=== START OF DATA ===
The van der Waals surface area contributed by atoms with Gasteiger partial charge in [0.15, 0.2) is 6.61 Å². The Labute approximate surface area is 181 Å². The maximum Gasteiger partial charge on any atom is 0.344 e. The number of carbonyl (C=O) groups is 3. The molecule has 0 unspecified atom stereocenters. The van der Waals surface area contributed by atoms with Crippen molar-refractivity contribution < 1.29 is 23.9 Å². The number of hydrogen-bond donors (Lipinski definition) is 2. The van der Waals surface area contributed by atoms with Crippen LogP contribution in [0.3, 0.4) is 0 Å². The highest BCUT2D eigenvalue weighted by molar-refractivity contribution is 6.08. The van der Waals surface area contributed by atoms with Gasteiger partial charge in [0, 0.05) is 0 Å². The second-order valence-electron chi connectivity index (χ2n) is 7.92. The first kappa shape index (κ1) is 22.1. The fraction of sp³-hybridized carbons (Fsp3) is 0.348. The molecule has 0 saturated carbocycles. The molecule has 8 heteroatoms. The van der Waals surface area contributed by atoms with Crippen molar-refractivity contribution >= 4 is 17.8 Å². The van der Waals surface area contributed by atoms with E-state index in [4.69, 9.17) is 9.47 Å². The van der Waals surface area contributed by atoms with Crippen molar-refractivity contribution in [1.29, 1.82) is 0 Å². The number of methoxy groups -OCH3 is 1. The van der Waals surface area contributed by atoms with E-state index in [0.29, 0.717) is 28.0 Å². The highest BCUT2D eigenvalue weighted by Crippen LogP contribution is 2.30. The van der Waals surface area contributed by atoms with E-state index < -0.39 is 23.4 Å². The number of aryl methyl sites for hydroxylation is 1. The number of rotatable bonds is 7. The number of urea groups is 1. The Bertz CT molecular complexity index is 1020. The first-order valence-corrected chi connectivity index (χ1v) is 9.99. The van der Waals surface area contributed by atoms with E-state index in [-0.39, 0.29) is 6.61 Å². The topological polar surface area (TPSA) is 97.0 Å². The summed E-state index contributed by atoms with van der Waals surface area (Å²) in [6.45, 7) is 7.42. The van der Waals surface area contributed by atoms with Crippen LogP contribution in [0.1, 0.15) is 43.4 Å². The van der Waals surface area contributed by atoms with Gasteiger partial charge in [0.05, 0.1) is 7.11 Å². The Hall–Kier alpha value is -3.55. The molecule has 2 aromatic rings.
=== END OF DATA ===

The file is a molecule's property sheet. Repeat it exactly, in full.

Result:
The van der Waals surface area contributed by atoms with Gasteiger partial charge in [0.15, 0.2) is 6.61 Å². The Labute approximate surface area is 181 Å². The maximum Gasteiger partial charge on any atom is 0.344 e. The number of carbonyl (C=O) groups is 3. The molecule has 0 unspecified atom stereocenters. The van der Waals surface area contributed by atoms with Crippen molar-refractivity contribution < 1.29 is 23.9 Å². The number of hydrogen-bond donors (Lipinski definition) is 2. The van der Waals surface area contributed by atoms with Crippen LogP contribution in [0.3, 0.4) is 0 Å². The highest BCUT2D eigenvalue weighted by molar-refractivity contribution is 6.08. The van der Waals surface area contributed by atoms with Gasteiger partial charge in [0, 0.05) is 0 Å². The second-order valence-electron chi connectivity index (χ2n) is 7.92. The first kappa shape index (κ1) is 22.1. The fraction of sp³-hybridized carbons (Fsp3) is 0.348. The molecule has 0 saturated carbocycles. The molecule has 8 heteroatoms. The van der Waals surface area contributed by atoms with Crippen molar-refractivity contribution >= 4 is 17.8 Å². The van der Waals surface area contributed by atoms with E-state index in [4.69, 9.17) is 9.47 Å². The van der Waals surface area contributed by atoms with Crippen molar-refractivity contribution in [1.29, 1.82) is 0 Å². The number of methoxy groups -OCH3 is 1. The van der Waals surface area contributed by atoms with E-state index in [0.29, 0.717) is 28.0 Å². The highest BCUT2D eigenvalue weighted by Crippen LogP contribution is 2.30. The van der Waals surface area contributed by atoms with E-state index < -0.39 is 23.4 Å². The number of aryl methyl sites for hydroxylation is 1. The number of rotatable bonds is 7. The number of urea groups is 1. The Bertz CT molecular complexity index is 1020. The first-order valence-corrected chi connectivity index (χ1v) is 9.99. The van der Waals surface area contributed by atoms with E-state index in [-0.39, 0.29) is 6.61 Å². The topological polar surface area (TPSA) is 97.0 Å². The summed E-state index contributed by atoms with van der Waals surface area (Å²) in [6.45, 7) is 7.42. The van der Waals surface area contributed by atoms with Crippen LogP contribution in [0.1, 0.15) is 43.4 Å². The van der Waals surface area contributed by atoms with Gasteiger partial charge in [0.05, 0.1) is 7.11 Å². The Hall–Kier alpha value is -3.55. The molecule has 2 aromatic rings.